People tend to jump to the wrong judgements of people, as seen today in my street. The Hilda’s were out in force this afternoon (whats the collective term for a group of Hilda’s, a herd?) Hildas 1 and 2 were joined by Hilda 3 from up the road. The herd were joined by Howard the elder and Howard the Junior – being about 120 and 70 respectively – all because of a group of youths spotted hanging around outside.

Normally I would avoid all such herds whether young or old but one of said youths knocked on my door (I should point out here that the youth was actually the son of a friend of a mine and not some random stranger) These boys were very polite, completely non scary and there for no longer than 5 minutes (something to do with water balloons and the wrong kind of tap) but the street instantly assumed they were up to something.

 There is something of a fear of groups on our street. When I moved in I was warned about the gangs of youths that hang around down the road causing trouble. This is a big issue, although from what I have witnessed the biggest argument amongst these ‘youths’ was over one of them hitting the other one with their Fireman Sam lunchbox. Luckily the Mums stepped in to stop the riot before Hilda1 could call the police.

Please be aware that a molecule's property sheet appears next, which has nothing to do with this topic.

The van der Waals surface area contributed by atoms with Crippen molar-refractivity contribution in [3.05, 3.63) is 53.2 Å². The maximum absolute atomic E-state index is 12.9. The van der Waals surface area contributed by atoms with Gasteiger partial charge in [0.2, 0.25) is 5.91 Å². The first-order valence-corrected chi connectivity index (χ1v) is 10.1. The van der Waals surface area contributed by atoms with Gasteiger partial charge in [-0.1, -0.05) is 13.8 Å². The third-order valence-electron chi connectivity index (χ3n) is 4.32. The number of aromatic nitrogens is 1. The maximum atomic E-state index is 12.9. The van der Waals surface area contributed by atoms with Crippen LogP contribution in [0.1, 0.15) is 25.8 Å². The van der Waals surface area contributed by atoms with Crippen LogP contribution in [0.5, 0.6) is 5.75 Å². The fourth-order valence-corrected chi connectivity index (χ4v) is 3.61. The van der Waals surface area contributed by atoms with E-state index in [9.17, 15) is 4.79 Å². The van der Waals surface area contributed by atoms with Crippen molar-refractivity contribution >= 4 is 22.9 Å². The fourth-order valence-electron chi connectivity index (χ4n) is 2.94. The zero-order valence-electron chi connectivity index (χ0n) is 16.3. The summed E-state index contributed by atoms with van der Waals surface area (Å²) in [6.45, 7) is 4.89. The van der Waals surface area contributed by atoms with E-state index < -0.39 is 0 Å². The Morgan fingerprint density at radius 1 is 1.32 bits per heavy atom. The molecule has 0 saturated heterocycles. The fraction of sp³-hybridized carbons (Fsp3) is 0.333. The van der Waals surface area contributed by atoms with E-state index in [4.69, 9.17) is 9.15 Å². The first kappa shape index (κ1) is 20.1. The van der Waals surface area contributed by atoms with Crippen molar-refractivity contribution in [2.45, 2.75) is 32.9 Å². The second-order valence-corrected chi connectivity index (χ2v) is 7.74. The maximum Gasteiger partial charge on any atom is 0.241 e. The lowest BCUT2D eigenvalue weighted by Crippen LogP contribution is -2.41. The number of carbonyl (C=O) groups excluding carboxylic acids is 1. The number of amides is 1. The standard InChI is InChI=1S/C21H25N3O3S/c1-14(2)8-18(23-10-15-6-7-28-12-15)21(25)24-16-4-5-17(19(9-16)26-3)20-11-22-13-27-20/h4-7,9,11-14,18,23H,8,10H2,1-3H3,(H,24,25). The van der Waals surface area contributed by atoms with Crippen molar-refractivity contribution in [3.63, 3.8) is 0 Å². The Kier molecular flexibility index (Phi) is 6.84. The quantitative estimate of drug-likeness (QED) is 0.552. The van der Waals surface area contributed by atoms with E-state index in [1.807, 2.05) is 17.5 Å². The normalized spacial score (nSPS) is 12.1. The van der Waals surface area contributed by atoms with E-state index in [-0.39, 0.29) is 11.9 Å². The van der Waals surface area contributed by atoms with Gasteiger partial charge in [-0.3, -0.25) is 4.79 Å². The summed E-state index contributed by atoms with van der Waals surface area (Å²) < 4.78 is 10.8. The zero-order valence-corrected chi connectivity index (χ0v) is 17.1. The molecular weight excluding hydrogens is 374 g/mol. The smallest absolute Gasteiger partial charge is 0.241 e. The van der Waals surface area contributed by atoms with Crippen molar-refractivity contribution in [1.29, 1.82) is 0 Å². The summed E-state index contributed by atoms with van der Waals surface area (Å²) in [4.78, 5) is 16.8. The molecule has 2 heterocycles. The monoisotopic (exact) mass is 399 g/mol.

We all make judgements about people based on what they look like, its human nature. But that is where I think books are powerful. How many people pick up the Help (or watch the film) and are horrified anew by the way black people were treated and are reminded that racism in any form is wrong. How many people read Anne Frank’s diary and want to help fight injustice? How many children read Changes in Latitudes by Will Hobbs and become obsessed with animals and the plight of the sea turtles? (Ok maybe the last one is just me, but it is a fantastic book!) Books not only entertain, they educate, and education is the key to making sure history doesn’t repeat itself (in my opinion of course!)


Filed under crime fiction, Crime writing, Reading